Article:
It was a picture of him, at about four years old. It was in color, him having been born when color photography was on the rise. He would need it if he wanted to accomplish his ultimate goal. It was a large picture, so he would be able to see it clearly when he…

A young man with short black hair walked in. He held a photograph in his hand. He also had a sad look in his face.

“You are Jason Paige, yes?” the painter asked.

The man nodded. “Yes, I had originally wanted you to paint a portrait of me and my cat Ziggy, but he died yesterday, unfortunately.”

“So you have come here to cancel the order?” the painter guessed. Jason shook his head. He handed the painter the photo. It was of the cat stretched out in the sun.

“I want you to paint me and Ziggy together, with him in my arms. I hear you’re an amazing artist, so this picture should be enough for you to do that, right?”

The painter looked at the photo again, and nodded. “Of course, go sit in the chair and act as if you are holding Ziggy. I’ll do the rest.”

Jason complied and went to sit down on the recliner. He moved his arms as if he was holding the cat.

The painter clipped the photo to a board next to the canvas. He would use it as a reference. Smiling, he began to bring the canvas to life.

He started with the easy part, Jason himself. The painter drew in the chair and Jason’s legs. He continued with the upper body, leaving a space for the cat. He finally finished him and then moved on to the cat. Using the photo as reference, he painted the cat’s form into Jason’s arms. He used his specialty brush to give the fur a realistic look. The painter made the cat’s eyes shine a fantastic yellow. Finally, he finished with the cat’s tail lying across Jason’s arm. He signed his name at the bottom.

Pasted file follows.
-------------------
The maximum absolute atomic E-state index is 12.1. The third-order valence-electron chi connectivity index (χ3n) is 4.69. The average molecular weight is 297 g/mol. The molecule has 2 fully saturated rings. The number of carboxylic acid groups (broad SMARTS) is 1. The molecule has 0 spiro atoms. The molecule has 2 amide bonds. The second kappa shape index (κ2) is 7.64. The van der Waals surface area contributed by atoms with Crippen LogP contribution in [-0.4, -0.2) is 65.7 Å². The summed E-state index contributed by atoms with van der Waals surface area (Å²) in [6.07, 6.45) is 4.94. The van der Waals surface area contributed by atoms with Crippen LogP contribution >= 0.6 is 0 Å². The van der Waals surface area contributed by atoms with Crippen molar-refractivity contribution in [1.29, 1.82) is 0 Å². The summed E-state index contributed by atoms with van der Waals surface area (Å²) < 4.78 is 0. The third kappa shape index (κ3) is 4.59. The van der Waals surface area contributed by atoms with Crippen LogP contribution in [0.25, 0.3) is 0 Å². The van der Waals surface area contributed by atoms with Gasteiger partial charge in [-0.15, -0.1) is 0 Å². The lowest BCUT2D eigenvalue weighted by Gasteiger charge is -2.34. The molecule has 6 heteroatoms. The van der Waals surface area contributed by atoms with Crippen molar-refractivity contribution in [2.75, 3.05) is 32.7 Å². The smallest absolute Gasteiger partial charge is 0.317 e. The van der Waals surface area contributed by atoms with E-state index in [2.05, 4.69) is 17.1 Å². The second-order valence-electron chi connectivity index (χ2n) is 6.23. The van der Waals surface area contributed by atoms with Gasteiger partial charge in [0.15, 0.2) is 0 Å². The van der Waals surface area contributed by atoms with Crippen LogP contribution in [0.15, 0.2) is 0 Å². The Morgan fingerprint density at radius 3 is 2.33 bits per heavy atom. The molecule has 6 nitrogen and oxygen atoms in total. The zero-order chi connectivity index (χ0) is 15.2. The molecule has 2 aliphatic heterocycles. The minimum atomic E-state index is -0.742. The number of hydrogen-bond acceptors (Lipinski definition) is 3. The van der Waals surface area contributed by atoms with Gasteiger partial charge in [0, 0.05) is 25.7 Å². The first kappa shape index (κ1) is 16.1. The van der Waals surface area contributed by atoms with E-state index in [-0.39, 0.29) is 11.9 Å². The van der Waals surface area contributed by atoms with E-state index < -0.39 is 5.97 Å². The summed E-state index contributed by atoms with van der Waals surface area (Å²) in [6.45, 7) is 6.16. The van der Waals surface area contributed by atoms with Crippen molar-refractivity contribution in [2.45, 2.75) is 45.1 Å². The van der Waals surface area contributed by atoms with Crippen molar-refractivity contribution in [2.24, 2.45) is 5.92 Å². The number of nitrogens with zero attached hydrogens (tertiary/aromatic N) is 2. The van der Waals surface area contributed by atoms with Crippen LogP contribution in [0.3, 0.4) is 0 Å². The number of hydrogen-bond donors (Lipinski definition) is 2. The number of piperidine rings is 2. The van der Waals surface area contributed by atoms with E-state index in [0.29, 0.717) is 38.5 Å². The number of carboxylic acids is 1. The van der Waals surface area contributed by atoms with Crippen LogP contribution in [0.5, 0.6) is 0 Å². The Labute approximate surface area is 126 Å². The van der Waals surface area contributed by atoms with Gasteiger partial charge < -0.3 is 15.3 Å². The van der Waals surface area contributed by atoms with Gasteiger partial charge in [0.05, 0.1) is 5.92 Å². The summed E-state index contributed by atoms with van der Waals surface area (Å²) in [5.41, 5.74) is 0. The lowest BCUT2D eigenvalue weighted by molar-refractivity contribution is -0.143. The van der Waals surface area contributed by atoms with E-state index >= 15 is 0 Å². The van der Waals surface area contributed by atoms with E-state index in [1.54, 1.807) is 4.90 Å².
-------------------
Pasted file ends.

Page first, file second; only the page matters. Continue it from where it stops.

“Done!” the painter announced. Jason stood up and walked over. He nodded and smiled.

“It’s great!” Jason exclaimed. “Aren’t you one good looking cat, Ziggy?”

Jason held the black cat up to see it. “Your payment will come soon, sir! You’ve done amazing work!”

“Thank you, Mr. Paige. I hope both you and your cat enjoy it!”

Jason left with the resurrected cat in his arms. The painter looked at his image in the window. His hair was graying rapidly. Wrinkles were beginning to appear in his face. There was no doubt now, it was nearly time.

The old painter pulled the large canvas out of the box that it came in. It was the biggest he’d ever work on. He set it against the wall. On the table next to it was the picture of him as a child and several expensive oil paints. If he wanted this to go right, he needed to not make a single mistake. He stood up as he heard another customer walk through the door.

A young red-haired woman burst into studio. She carried a cardboard cutout. She was Jane.

“I’m here!” she announced. The artist set the picture on a nearby table and closed the box. He stood up and approached the young lady.

“You must be Jane,” the painter greeted.

She flipped the cutout around. “And this is Andre Ethier! And I am Jane Ethier yes!”